During the morning’s ultrasound, the baby’s heart began to convert.  the first reading was still high; in the 180s, but the second and third were in the normal range 140 and 144.  I wanted to be excited as I shared the news to my husband who was on the way to the hospital after dropping the kids at school, but we also both knew that we were not out of the woods yet.  Word spread among our families, and everyone was so excited, but we had to tame celebratory sentiment with the truth that we had some persistent complications that needed to improve almost immediately with this change of heart rate to ensure that things would be okay.  Even a total recovery, was still a big risk as I would continue to take heavy cardiac medications throughout the rest of the pregnancy and the baby would be a pediatric cardiac patient and at possible risk for an early term delivery.  On the bright side, there was a good chance that all would be cleared up, but the next 24 hours would be a nail biter as we waited….and waited for confirmation that improvements had been made.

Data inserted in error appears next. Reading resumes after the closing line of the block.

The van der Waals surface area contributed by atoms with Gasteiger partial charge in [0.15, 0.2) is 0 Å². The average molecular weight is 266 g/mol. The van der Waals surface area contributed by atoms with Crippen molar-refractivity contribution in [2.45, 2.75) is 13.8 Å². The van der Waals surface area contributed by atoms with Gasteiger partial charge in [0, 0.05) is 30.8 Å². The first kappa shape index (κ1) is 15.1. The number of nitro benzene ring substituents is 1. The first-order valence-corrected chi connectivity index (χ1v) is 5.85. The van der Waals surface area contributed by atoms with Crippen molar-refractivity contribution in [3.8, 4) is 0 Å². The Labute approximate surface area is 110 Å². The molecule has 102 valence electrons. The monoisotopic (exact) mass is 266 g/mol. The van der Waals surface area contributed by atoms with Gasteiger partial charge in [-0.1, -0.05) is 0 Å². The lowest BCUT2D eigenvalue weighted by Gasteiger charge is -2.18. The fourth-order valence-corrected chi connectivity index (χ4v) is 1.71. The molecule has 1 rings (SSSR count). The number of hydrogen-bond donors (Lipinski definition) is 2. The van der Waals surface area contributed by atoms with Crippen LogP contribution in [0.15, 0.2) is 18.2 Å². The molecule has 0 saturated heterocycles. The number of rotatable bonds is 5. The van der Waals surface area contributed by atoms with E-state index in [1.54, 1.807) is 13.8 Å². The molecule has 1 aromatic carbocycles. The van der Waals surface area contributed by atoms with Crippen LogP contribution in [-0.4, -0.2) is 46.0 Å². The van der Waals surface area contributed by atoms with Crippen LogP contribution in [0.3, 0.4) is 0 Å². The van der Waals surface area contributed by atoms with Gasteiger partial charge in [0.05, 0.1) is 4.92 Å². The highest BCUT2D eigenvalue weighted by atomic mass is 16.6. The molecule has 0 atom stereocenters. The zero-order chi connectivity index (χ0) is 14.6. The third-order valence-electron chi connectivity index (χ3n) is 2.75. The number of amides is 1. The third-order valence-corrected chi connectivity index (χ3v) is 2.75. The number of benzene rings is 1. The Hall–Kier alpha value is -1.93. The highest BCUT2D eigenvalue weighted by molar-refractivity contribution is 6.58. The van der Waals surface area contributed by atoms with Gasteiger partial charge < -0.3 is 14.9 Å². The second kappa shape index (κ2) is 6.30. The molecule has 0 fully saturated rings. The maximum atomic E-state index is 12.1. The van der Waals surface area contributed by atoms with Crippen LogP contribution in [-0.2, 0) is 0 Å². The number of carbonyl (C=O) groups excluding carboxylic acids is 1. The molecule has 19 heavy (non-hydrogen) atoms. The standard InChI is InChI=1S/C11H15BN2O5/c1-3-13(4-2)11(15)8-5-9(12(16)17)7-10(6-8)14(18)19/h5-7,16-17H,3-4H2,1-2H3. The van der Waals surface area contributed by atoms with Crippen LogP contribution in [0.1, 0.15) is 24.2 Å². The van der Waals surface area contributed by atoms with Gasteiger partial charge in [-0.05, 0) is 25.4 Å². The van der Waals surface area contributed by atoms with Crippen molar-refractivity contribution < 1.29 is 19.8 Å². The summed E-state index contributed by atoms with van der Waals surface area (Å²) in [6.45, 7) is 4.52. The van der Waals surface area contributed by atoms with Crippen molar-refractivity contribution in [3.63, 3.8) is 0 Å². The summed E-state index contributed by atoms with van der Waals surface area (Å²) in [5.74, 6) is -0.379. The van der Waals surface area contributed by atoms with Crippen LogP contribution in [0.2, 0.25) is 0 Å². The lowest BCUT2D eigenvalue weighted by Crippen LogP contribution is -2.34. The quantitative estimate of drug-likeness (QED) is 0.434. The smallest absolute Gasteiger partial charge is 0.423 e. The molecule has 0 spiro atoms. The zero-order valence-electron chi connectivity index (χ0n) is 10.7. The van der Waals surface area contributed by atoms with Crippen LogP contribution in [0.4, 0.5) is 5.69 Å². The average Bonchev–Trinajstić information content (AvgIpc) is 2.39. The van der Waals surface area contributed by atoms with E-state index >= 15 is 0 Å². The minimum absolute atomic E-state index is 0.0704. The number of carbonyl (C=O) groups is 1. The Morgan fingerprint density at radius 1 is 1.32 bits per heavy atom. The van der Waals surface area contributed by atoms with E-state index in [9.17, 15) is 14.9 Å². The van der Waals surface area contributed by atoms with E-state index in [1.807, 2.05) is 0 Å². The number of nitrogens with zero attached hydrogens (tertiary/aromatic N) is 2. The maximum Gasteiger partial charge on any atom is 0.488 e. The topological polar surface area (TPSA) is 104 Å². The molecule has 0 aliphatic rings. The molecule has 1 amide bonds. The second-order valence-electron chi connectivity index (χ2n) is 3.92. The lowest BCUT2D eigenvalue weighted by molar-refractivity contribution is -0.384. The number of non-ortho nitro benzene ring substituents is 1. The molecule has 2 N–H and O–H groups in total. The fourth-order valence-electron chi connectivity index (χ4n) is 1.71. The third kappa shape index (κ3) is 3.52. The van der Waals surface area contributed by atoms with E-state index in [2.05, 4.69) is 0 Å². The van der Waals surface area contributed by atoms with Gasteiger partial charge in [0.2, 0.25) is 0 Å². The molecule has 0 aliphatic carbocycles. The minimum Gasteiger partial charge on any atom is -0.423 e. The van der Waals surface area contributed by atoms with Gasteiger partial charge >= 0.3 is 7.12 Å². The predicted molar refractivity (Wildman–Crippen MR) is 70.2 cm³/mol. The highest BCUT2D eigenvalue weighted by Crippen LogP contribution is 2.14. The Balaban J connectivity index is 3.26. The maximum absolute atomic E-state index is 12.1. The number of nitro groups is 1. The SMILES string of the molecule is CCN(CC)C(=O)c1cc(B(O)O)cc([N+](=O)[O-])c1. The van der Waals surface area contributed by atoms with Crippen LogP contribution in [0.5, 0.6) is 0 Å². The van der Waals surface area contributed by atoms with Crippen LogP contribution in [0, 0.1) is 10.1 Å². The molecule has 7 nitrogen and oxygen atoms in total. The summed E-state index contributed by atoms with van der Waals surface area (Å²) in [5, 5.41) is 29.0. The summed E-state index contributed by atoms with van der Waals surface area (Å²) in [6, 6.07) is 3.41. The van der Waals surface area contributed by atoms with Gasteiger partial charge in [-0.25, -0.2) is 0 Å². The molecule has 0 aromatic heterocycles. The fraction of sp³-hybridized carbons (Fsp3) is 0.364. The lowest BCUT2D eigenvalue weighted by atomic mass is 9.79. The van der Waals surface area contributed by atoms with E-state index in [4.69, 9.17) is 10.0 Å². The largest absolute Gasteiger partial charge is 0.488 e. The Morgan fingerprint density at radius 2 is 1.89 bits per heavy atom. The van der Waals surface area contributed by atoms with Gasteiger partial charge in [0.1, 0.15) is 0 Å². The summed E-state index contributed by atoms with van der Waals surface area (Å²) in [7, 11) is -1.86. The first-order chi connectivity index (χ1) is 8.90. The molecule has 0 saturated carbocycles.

Where are the Snellings & what is going on?

I want thank you all for the well wishes we’ve gotten, and answer the messages asking if we’re ok, what’s going on, and if there’s anything you can do.  Basically I have been in the hospital 10 days now and will remain here hopefully only a little longer, but we don’t have all the answers yet.

Feb.23, 2015